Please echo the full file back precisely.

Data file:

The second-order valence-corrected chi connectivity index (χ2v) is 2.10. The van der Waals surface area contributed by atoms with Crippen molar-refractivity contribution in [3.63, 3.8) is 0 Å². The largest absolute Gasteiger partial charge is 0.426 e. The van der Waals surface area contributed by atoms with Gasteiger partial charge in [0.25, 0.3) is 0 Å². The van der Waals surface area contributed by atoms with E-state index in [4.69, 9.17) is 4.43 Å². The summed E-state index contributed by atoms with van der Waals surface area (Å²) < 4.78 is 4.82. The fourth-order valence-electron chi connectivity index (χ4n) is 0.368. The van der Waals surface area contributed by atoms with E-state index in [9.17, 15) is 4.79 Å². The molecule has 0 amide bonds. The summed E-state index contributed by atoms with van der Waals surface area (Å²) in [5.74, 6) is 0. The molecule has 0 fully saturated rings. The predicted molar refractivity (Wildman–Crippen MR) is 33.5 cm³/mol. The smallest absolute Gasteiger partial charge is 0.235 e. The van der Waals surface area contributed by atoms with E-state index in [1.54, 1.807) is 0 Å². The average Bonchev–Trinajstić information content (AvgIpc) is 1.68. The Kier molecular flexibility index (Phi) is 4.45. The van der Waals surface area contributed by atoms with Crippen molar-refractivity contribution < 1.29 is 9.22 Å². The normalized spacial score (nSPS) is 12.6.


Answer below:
The second-order valence-corrected chi connectivity index (χ2v) is 2.10. The van der Waals surface area contributed by atoms with Crippen molar-refractivity contribution in [3.63, 3.8) is 0 Å². The largest absolute Gasteiger partial charge is 0.426 e. The van der Waals surface area contributed by atoms with Gasteiger partial charge in [0.25, 0.3) is 0 Å². The van der Waals surface area contributed by atoms with E-state index in [4.69, 9.17) is 4.43 Å². The summed E-state index contributed by atoms with van der Waals surface area (Å²) < 4.78 is 4.82. The fourth-order valence-electron chi connectivity index (χ4n) is 0.368. The van der Waals surface area contributed by atoms with E-state index in [9.17, 15) is 4.79 Å². The molecule has 0 amide bonds. The summed E-state index contributed by atoms with van der Waals surface area (Å²) in [5.74, 6) is 0. The molecule has 0 fully saturated rings. The predicted molar refractivity (Wildman–Crippen MR) is 33.5 cm³/mol. The smallest absolute Gasteiger partial charge is 0.235 e. The van der Waals surface area contributed by atoms with E-state index in [1.54, 1.807) is 0 Å². The average Bonchev–Trinajstić information content (AvgIpc) is 1.68. The Kier molecular flexibility index (Phi) is 4.45. The van der Waals surface area contributed by atoms with Crippen molar-refractivity contribution < 1.29 is 9.22 Å². The normalized spacial score (nSPS) is 12.6.